Few films offer as much hope, and heartache, as “Boys State.”
The documentary tracks a decades-old program where high school teens learn about the American political system. It’s kids being kids with a very serious message lurking not so gently beneath the surface.
These are our future politicians. And for every bipartisan gesture and heartfelt speech, there’s an equal volley of spin to balance the ledger. And we all know what happens to those proportions when the real votes get counted.
The documentary drops us in on a program dating back to the 1930s. Each year, The American Legion separately gathers teen boys and girls for a crash course in Democracy, American style. Directors Amanda McBaine and Jesse Moss (“The Overnighters”) give us a look at the Texas Boys State event in June 2018.
“Boys State” breaks down the mechanics behind the gathering as well as several key players. The program divides teens into two factions -- Federalists and Nationalists. The Left / Right dynamics of modern politics filters into that process, as do teens well versed in political warfare.
Think memes, social media attacks and more.
— Boys State (@BoysStateMovie) August 13, 2020
McBaine and Moss chose the film’s breakout stars wisely. Steven Garza, a humble Latino teen, sports a “Beto” T-shirt but is soft spoken and sincere. Rene Otero, an ideological soul mate, has a quicksilver tongue and the brains to back up his rhetoric.
Ben is a double amputee who worships President Ronald Reagan, but he’s no one’s idea of a victim. And then there’s Robert MacDougall, a slick pro-life student who could double as an ’80s film villain if only for one candid, and shocking, revelation.
FAST FACT: “Boys State” nabbed the grand jury prize for documentaries at the Sundance Film Festival. Even more astounding? Apple and A24 paid $12 million for the rights to the film.
The boys endure a series of steps to nominate their group’s leaders, and “Boys State” mistakenly believes every moment is worth savoring. The film packs plenty of emotional fireworks as well as clever reveals, but they’re often buried by glorified B-roll footage.
A shrewd editor could snip 15 minutes from the documentary and make it a stronger, more vital piece of work.
It’s refreshing to see how innocent, and eager to reach across the aisle, the teens are through much of the program. Yes, there are hard-liners on both sides, but they clearly want to avoid the bickering seen on the nightly news.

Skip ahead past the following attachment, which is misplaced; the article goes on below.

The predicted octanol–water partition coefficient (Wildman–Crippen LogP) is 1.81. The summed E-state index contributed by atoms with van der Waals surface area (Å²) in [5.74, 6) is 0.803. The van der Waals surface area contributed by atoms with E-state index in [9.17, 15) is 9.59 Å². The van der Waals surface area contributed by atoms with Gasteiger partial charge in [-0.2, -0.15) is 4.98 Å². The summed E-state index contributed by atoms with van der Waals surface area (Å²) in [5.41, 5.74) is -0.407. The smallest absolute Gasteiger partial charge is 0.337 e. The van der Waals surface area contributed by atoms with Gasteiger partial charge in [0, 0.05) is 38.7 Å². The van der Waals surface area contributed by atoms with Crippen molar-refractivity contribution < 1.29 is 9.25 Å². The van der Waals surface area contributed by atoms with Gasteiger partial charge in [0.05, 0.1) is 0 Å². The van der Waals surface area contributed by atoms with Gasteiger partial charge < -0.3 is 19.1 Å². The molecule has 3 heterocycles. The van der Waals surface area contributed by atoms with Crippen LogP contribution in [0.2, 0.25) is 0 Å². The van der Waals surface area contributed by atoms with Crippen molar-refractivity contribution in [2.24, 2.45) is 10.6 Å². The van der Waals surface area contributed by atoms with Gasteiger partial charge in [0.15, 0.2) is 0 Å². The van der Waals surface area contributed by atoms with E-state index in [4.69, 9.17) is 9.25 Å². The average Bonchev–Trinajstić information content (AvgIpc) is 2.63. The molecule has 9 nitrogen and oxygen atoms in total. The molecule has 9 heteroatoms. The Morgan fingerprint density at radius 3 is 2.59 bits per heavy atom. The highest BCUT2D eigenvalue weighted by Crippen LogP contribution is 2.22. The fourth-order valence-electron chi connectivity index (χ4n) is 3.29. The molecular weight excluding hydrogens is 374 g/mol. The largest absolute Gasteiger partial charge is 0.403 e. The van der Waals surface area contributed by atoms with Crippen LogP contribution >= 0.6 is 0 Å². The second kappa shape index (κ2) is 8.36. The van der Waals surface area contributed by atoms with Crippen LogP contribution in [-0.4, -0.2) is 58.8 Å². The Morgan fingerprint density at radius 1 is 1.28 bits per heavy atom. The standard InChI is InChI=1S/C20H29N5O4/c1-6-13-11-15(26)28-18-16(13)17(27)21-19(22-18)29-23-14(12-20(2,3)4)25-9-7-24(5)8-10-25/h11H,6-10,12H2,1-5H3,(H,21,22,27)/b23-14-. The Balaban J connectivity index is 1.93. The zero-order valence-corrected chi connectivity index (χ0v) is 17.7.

Until the votes begins.
Tempers flare. The mood gets uglier and the right-leaning students tap their inner Karl Rove. Through it all is Steven, whose “reach across the aisle” shtick is the real deal. You can’t help but admire the lad, and the filmmakers clearly cast him as the story’s moral center.
How much of that was planning and casting? It’s impossible to know.
The film still leans left as we near the conclusion, something unavoidable in our modern age. The directors are no fan of President Donald Trump, even if his is barely mentioned. That doesn’t diminish the lessons learned throughout “Boys State,” or the earnestness of the task in hand.
The one element missing from the annual program is an increasingly large factor in modern politics.
Our corrupt media.
Without it, the program, and the film, can’t fully capture the current political system. That’s no fault of the filmmakers, but an observation that must be said in 2020.
Boys State alums include President Bill Clinton, Vice President Dick Cheney, radio titan Rush Limbaugh and Sen. Cory Booker. There’s a chance the featured players in “Boys State” may become nationally known before too long.
If so, we’ll be able to look back at their younger selves and see how much the system changed them … likely for the worse.
HiT or Miss: “Boys State” desperately needs an edit, but the documentary’s look at teens let loose in our political world is still worth your time.